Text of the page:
- Subjected to a fairly religious upbringing, in common parlance I've often heard "atheists and agnostics" grouped together as a single entity representing the non-believer, as though they're the same thing. The 'opposition' usually looks less diverse than the 'coalition' does, whether its religious beliefs or any other arena in which groups compete. I've been surprised on more than one occasion during the election season by politically active friends on the left (as most of mine are) who saw the Republican field as largely indistinguishable (with the exception of McCain and Paul to some extent). This surprise, in spite of how, with the exception of Biden and Kucinich, the Democratic crop seemed like a gaggle of doppelgangers to me!

Well, A&As are strikingly similar with regards to the major demographic markers: In terms of income levels, educational attainment, race (mostly white, although Asians are overrepresented), age, geographical distribution, marital status, and the number of children at home, gender (eep, don't say anything about the pious being pinheads now, as there are twice as many male A&As as there are female A&As!), etc. That is, on every single attribute Pew examined, atheists and agnostics are virtually identical in their distributions (with the minor qualifications that agnostics are a bit more likely to be boomers than atheists are, 22%-16%, and are slightly less likely to be male than atheists are, 64%-70%).

- The Reformed Jewish population has more children across the board than the Conservative Jewish population does, with the exception of 4+ children families--a category that represents only 1% of the Reformed and 2% of the Conservative populations. That certainly surprises me. Is it just orthodox Hasidic Jews, then, who tend to have large immediate families?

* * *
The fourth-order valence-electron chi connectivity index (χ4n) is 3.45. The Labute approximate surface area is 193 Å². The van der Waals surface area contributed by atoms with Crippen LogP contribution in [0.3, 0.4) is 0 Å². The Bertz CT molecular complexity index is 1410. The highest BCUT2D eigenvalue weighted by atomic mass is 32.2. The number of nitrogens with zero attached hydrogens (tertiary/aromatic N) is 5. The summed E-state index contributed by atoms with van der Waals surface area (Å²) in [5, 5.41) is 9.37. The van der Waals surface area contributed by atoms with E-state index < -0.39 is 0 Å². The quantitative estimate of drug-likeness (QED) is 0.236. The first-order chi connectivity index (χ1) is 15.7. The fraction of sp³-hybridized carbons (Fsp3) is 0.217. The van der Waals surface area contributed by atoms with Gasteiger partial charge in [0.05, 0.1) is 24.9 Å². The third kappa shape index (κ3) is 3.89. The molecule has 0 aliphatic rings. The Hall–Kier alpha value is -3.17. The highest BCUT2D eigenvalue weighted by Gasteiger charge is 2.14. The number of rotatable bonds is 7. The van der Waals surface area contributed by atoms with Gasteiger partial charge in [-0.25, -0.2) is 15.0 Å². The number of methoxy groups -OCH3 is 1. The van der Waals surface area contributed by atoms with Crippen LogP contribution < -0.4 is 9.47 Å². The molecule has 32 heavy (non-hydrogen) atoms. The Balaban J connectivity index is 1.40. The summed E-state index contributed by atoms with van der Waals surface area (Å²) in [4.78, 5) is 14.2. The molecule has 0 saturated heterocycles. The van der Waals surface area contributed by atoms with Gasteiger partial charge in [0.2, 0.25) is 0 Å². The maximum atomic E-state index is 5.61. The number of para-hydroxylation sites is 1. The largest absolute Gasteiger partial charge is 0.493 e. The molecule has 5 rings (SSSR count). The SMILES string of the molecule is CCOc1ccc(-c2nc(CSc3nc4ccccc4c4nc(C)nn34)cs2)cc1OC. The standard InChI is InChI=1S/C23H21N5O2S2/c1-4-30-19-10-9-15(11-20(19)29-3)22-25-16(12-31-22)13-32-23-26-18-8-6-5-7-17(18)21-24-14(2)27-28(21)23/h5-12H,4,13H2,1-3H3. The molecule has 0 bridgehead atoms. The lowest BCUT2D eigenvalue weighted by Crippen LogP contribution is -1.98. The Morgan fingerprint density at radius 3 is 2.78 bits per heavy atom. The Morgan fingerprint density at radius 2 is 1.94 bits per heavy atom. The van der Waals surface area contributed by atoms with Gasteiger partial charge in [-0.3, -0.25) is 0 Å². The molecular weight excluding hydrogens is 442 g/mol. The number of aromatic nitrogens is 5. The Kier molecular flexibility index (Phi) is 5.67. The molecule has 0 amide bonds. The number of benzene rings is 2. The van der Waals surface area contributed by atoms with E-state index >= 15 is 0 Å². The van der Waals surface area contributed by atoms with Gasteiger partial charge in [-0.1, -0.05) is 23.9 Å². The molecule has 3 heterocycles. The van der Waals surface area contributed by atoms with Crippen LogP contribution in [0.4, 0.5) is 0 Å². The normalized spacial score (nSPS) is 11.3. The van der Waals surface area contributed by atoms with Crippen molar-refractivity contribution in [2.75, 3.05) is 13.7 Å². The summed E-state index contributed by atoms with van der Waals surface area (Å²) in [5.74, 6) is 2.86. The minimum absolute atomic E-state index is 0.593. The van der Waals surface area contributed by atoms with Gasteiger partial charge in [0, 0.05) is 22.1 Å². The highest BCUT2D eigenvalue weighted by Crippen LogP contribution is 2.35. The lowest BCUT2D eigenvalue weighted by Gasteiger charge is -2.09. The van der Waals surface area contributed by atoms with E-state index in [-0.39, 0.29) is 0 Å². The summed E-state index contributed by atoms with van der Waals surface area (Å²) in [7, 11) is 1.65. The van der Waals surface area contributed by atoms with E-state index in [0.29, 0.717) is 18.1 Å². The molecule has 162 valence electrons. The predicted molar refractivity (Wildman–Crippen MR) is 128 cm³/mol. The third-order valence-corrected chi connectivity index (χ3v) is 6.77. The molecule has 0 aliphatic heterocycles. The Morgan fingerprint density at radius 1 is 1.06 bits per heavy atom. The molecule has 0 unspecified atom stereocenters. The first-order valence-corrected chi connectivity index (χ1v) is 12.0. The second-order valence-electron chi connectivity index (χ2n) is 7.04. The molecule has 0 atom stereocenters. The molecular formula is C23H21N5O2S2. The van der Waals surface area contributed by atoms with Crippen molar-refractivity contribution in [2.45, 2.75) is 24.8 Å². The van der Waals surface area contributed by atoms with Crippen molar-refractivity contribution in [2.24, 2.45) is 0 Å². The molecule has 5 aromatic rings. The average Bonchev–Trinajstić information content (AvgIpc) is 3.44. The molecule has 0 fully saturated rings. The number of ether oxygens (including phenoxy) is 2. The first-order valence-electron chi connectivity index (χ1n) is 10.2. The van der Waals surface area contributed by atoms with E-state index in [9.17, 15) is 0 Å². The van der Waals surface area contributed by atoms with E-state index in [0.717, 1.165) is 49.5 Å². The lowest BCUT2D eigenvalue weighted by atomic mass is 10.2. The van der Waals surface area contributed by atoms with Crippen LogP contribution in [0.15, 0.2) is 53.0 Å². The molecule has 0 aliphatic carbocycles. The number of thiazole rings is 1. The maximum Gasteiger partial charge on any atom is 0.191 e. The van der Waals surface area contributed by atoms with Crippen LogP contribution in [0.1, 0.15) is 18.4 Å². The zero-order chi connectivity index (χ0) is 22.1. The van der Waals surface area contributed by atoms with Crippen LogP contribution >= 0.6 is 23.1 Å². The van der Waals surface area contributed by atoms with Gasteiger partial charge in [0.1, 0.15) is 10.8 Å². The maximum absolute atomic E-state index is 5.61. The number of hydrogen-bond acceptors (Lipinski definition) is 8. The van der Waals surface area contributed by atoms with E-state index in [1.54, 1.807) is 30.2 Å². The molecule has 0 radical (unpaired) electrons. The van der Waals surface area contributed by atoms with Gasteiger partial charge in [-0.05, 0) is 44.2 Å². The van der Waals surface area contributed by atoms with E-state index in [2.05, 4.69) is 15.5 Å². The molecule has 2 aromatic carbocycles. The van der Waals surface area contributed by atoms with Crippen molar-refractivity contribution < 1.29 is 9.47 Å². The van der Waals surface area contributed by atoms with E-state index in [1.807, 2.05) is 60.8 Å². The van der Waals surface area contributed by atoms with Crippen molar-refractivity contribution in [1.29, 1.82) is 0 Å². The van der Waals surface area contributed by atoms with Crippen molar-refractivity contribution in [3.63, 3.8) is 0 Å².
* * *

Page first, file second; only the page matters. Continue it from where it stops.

- Hispanics make up almost one-third of American Catholics, even though they only comprise 12% of the population. They make up single-digit percentages of all the other major religious affiliations with one exception--Jehovah's Witnesses. Twenty-four percent The Watchtower people are Hispanic. I had no idea.

- If you want to marry Manjula but won't worship Vishnu, you're just about out of luck. Excepting A&As, Hindus are the most gender-skewed group, with a 61%-39% male advantage. Hindus have the highest marriage rate of all (79%), as well as the highest rate of marriage to someone who shares their religious affiliation (90% of those who are married). Thus, 71% of Hindus aged 18 or older are married to other Hindus.

For that 71% to be reached, 35%-36% of the total Hindu population must be comprised of Hindu males married to Hindu females and conversely another 35%-36% of the total Hindu population must be comprised of Hindu females married to Hindu males. That means 3%-4% of the total Hindu population consists of Hindu women either married to non-Hindus or still on the market. Slim pickings!

* The CoC is headquartered in the eastern part of the Kansas City metro area. Theologically, it is closer to mainline Protestantism than the Church of LDS is.


Sleep said...

Im surprised that the fertility of Greeks isnt lower. Most Greek families dont seem to have many kids. Once, I heard someone tell me "you're young, for a Greek". Also, in my experience, Orthodox Jews have huge families but also huge turnover rates, with the net result that they're barely breaking even in terms of population growth. Hasidic Jews, on the other hand, are off the charts. (Orthodox and Hasidic are not synonyms.)